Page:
7 Key Facts about Pearl Harbor - History Key

7 Key Facts about Pearl Harbor

The attack on Pearl Harbor from  December 7, 1941, is one of the best-studied events of the 20th century. Yet there are many Pearl Harbor facts that remain largely unknown. Below are listed seven Pearl Harbor facts that you probably didn’t know.

1. Peace Request

On December 6, 1941, the U.S. president at the time, Franklin D. Roosevelt, makes the last request for peace to the Empire of Japan. The United States gets no reply.

US president Franklin D. Roosevelt
US president Franklin D. Roosevelt © history.com

2. Four hours late

On December 7, 1941, the U.S. begins to intercept a message that was sent by the Japanese. The message stated that the attack will occur at 1:00 p.m. After a short period, the radio contact with Hawaii is broken, which forced the Americans to use a commercial telegraph. Unfortunately, the warning message from Washington was received too late. It was delivered four hours after the attack has begun.

A copy of the telegram stating "Air raid" on Pearl Harbor
A copy of the telegram stating “Air raid X this is no drill” on Pearl Harbor © wrex.com

3. 183 planes

Near Oahu, Hawaii, the Japanese fleet commanded by Admiral Nagumo, is about to attack. At 6 a.m. the first wave of Japanese planes takes off from the carriers located 230 miles north of Oahu. 183 Japanese planes are heading towards Pearl Harbor.

Japanese fleet
Japanese fleet © Wikipedia.org

4. +167 planes

At 7:15 the second wave of 167 planes takes off from their carriers. They go straight to Pearl
Harbor.

A6M3 Model 22, 1943
A6M3 Model 22, 1943 © flying-tigers.co.uk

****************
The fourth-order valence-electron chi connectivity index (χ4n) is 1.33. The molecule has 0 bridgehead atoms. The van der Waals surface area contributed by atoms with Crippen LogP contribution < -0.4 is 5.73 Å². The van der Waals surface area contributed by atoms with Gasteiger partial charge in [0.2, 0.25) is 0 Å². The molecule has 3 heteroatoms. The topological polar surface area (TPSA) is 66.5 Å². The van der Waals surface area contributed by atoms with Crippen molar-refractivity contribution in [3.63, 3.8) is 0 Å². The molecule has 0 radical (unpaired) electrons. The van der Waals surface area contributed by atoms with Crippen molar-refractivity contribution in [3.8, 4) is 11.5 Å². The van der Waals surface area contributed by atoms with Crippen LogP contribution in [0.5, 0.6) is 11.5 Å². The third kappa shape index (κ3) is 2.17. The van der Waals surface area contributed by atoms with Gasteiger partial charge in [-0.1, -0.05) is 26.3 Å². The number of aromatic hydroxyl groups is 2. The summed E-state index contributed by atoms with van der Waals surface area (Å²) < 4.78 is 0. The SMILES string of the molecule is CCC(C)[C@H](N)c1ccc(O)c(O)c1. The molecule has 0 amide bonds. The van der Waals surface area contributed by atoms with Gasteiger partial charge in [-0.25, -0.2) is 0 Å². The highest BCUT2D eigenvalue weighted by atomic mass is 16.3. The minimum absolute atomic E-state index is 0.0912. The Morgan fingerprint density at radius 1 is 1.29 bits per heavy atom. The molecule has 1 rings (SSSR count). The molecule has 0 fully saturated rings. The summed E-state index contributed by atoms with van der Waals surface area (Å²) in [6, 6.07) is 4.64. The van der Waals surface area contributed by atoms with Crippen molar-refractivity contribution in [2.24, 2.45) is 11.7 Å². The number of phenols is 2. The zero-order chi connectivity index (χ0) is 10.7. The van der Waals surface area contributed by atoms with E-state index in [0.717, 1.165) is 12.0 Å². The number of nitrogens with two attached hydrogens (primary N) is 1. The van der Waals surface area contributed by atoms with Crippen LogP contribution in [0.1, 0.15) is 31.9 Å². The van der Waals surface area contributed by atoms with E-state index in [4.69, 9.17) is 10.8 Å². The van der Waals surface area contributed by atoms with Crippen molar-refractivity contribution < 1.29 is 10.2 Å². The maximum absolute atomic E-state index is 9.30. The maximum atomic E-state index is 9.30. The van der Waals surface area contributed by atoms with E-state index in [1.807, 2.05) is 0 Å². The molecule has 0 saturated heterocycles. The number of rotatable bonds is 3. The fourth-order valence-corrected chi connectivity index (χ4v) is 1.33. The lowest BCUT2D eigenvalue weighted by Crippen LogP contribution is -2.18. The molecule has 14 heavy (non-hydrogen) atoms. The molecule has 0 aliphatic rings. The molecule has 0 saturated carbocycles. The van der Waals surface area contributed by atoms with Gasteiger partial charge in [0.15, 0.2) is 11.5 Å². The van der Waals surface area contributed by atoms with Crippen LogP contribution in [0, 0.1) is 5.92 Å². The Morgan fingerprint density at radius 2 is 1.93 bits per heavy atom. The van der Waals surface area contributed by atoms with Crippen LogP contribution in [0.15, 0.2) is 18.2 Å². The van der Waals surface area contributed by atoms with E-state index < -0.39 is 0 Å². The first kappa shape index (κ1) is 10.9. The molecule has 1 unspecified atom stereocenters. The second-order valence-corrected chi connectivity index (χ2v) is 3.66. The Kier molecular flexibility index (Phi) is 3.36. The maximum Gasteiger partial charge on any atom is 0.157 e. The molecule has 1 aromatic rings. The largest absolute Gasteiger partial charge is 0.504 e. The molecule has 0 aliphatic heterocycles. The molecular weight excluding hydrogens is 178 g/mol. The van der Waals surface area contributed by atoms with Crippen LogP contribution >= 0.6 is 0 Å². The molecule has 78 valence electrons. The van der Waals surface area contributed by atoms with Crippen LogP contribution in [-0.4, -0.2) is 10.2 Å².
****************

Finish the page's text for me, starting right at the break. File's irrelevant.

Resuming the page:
5. Unprepared and unaware

At 7:53 a.m. the first wave arrives. It consists of 40 Kate torpedo bombers, 43 Zero fighters, 50 high-level bombers, and 51 Val dive bombers. As the attack started, the United States is completely unprepared, the Anti-Aircraft guns are unmanned, and the torpedo nets are not deployed.

A plume of water erupts as a torpedo strikes the USS West Virginia, anchored in Battleship Row next to Ford Island
A plume of water erupts as a torpedo strikes the USS West Virginia, anchored in Battleship Row next to Ford Island © Wikipedia.org

6. Aftermath 

  • Eight American battleships are damaged and five are sunk. The main targets, the U.S. aircraft carriers, are not in port.
  • 2,335 servicemen and 68 civilians are killed.
  • 1,178 wounded. Half of the casualties came from the USS Arizona which had 1,104 killed when an air bomb, weighing 1,760 pounds (about 800 kg), penetrated the ship and caused massive explosions.
Battleship USS West Virginia sunk and burning at Pearl Harbor on Dec. 7, 1941. In background is the battleship USS Tennessee
Battleship USS West Virginia sunk and burning at Pearl Harbor on Dec. 7, 1941. In background is the battleship USS Tennessee © viraltalks.com

7. Meantime, in Washington D.C.

The message delays, caused the Japanese diplomats to present their declaration of war to the United States after the attack. The news of the attack, forced everyone who opposed for the United States to enter the war, to change the decision. The next day the U.S. and Great Britain declared war on Japan.

Newspaper headline: US declares War
Newspaper headline: U.S. Declares War © thinglink.com

What if the message from Washington would have arrived sooner to Hawaii? There would have been an atomic bomb? Or the war would have extended?

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